June 14, 2011 at 9:09 AM ET
Let's try a "Jeopardy"-style quiz: "When women bet against men, they're more likely to be this."
If you want to win, your question would be, “What is cautious?”
That's the finding of a new study just published in the online version of “Economics Letters," which was conducted by economists Gabriella Lindquist and Jenny Save-Soderbergh of the Swedish Institute for Social Research. Recent studies done in test situations have shown that all things being equal, gender often does make a difference in gambling situations.
But Lindquist and Save-Soderbergh wanted to see what happens in a real situation. So they turned to 206 archived editions of Swedish Jeopardy -- no hapless grad students or volunteers needed.
In both Swedish and American Jeopardy, the first person to come up with the right question for the previous answer gets the dollar value assigned to that answer, at least temporarily, and gets to pick the next one. Hidden on the game board is the “Daily Double.” The contestant who picks the Daily Double gets to wager some or all of his or her earnings on the next answer. You can double your money, or get less, depending on your initial wager.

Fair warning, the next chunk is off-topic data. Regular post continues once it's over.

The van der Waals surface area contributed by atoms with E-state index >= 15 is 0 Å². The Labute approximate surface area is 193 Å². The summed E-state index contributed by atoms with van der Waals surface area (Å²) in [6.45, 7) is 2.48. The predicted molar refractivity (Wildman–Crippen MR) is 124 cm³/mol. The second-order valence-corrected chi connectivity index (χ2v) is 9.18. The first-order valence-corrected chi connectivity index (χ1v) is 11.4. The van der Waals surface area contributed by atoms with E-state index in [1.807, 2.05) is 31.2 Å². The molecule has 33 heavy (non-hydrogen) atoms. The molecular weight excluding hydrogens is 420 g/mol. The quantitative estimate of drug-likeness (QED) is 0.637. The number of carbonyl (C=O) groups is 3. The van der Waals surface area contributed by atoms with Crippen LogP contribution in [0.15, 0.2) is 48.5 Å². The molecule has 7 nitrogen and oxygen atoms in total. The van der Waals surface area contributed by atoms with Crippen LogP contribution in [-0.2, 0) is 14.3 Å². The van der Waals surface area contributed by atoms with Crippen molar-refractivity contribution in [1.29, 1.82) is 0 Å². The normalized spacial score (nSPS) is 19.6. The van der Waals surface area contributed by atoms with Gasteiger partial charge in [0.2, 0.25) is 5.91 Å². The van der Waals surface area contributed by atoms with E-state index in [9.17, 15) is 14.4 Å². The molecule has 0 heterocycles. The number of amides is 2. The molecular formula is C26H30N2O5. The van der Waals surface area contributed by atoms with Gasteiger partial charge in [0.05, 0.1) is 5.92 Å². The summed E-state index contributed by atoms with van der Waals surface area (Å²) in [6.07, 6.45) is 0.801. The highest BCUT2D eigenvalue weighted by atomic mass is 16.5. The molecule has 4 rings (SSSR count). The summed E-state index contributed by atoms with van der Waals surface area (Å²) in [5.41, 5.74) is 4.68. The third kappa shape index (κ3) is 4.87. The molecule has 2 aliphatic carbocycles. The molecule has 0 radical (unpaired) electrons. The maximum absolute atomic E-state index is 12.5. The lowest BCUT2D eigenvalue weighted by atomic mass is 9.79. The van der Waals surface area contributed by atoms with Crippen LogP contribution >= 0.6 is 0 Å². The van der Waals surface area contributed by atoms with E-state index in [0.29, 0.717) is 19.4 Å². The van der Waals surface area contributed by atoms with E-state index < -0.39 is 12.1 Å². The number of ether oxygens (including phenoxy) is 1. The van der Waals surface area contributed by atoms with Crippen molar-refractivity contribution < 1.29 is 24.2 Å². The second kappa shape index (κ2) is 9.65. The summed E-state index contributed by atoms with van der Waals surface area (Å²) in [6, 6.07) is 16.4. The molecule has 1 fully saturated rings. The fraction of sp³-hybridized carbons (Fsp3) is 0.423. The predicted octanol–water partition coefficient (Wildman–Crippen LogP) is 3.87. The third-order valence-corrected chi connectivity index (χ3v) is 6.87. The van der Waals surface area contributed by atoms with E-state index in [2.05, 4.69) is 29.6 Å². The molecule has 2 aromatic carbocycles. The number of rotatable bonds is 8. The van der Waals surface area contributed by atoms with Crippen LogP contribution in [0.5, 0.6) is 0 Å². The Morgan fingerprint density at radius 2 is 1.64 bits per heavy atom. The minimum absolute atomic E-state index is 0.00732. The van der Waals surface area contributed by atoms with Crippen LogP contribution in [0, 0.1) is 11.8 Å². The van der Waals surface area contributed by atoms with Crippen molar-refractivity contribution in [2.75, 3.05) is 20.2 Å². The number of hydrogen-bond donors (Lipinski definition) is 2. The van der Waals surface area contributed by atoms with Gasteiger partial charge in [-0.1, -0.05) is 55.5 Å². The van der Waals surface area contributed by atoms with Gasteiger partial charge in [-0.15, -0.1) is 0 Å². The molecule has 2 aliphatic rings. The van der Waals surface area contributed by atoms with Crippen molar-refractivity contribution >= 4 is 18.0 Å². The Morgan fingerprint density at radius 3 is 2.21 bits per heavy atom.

“The wagering decision should not be affected by the gender of the opponent,” Lindquist and Save-Soderbergh say. But it was. Women playing against two men wagered 25 percent less of their accumulated earnings than when they played against a mixed group or two women.
“We were not surprised by our result,” says Lindquist, who suspects she’d find the same thing if she analyzed past episodes of the American version of Jeopardy. (Just for a taste of Swedish Jeopardy, categories in the past have included “Famous Anderssons,” and one final Jeopardy question was “Hiking trail between Abisko and Hemavan.” )
The difference, she says, may be one explanation for the glass ceiling, but she doubts it is the only one.
As far as the game went, the difference in behavior didn’t matter much. The researchers report “no systematic gender differences in performance.” Next up? Lindquist wants to study Swedish kids playing a children’s version of Jeopardy, to see if the gender difference starts young.